That process starts with the user inputting Boogaloo phrases such as “civil war 2.” The user then selects a discovered social media account and deployed what Fivecast calls its “‘Full’ collection capability,” which “collects all available content on a social media platform for a given account.” From there, the tool also maps out the target’s network of connections, according to the document.
Lawson Ferguson, a tradecraft advisor at Fivecast, previously showed an audience at a summit how the tool could be used against trafficking networks or propaganda operations. “These are just examples of the kind of data that one can gather with an OSINT tool like ours,” he said. Jack Poulson, from transparency organization Tech Inquiry, shared audio of the talk with 404 Media.
Ferguson said users “can train the system to recognize certain concepts and types of images.” In one example, Ferguson said a coworker spent “a huge amount of time” training Fivecast's system to recognize the concept of the drug oxycontin. This included analyzing “pictures of pills; pictures of pills in hands.”
Fivecast did not respond to a request for comment.
CBP’s contracts for Fivecast software have stretched into the millions of dollars, according to public procurement records and internal CBP documents obtained by 404 Media. CBP spent nearly $350,000 in August 2019; more than $650,000 in September 2020; $260,000 in August 2021; close to $950,000 in September 2021; and finally almost $1.17 million in September 2022.
CBP told 404 Media in a statement that “The Department of Homeland Security is committed to protecting individuals’ privacy, civil rights, and civil liberties. DHS uses various forms of technology to execute its mission, including tools to support investigations related to threats to infrastructure, illegal trafficking on the dark web, cross-border transnational crime, and terrorism. DHS leverages this technology in ways that are consistent with its authorities and the law.”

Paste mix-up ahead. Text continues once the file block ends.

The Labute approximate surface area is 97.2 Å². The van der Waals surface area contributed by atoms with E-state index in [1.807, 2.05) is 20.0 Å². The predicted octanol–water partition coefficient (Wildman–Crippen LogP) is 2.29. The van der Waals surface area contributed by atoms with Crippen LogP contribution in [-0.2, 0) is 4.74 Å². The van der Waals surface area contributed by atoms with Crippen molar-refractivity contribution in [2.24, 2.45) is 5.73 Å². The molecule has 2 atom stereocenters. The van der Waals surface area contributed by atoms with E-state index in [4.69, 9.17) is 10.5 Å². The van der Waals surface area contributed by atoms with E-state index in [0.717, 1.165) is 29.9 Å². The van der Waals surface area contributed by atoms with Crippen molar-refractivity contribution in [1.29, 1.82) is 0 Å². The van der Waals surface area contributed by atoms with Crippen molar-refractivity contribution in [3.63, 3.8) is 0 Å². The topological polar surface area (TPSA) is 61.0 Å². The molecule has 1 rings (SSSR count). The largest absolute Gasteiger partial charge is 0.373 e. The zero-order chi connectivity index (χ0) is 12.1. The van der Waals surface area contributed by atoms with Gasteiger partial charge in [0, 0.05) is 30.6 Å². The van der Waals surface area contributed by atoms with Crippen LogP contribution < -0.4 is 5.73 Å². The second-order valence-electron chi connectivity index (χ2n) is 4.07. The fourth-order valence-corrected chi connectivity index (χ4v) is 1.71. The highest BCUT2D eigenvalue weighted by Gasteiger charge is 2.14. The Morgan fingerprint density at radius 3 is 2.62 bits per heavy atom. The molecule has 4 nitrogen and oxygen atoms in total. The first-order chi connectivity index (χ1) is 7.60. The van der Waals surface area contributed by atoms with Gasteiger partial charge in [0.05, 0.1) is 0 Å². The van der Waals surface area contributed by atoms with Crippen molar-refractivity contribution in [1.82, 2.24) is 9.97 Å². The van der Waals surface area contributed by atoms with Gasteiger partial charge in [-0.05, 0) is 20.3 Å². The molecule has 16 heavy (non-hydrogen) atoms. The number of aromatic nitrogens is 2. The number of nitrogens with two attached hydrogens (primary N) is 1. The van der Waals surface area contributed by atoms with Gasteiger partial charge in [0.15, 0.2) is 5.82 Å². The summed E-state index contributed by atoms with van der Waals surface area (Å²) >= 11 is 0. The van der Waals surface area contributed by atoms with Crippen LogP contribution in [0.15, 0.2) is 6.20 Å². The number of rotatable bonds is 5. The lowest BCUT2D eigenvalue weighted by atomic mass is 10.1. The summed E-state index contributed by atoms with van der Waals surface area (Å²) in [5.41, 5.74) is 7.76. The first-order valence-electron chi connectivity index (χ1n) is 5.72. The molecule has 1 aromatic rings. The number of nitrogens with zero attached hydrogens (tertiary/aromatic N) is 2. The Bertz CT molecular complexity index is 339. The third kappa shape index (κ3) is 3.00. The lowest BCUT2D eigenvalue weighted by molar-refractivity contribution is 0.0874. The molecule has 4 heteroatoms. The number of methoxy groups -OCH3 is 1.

In the context of why CBP needs to buy Fivecast’s software, the internal CBP documents point to several specific parts of the agency. They are the Office of Field Operations (OFO), the main bulk of CBP which enforces border security; the National Targeting Center (NTC) based out of Virginia which aims to catch travelers and cargo that the agency believes threaten the country’s security; the Counter Network Division (CND) which is part of the NTC; and finally the Publicly Available Information Group (PAIG), which focuses on data such as location information according to other documents I’ve obtained previously.
Yahoo News reported in 2021 that the CND has gathered information on a range of journalists. The Office of the Inspector General made a criminal referral for an official who worked with CND for their role in the monitoring, but they were not charged. A supervisor of that division previously told investigators that at CND “We are pushing the limits and so there is no norm, there is no guidelines, we are the ones making the guidelines.”
“The public knows far too little about CBP's Counter Network Division, but what we do know paints a disturbing picture of an agency with few rules and access to an ocean of sensitive personal data about Americans,” Toomey from ACLU added. “The potential for abuse is immense.”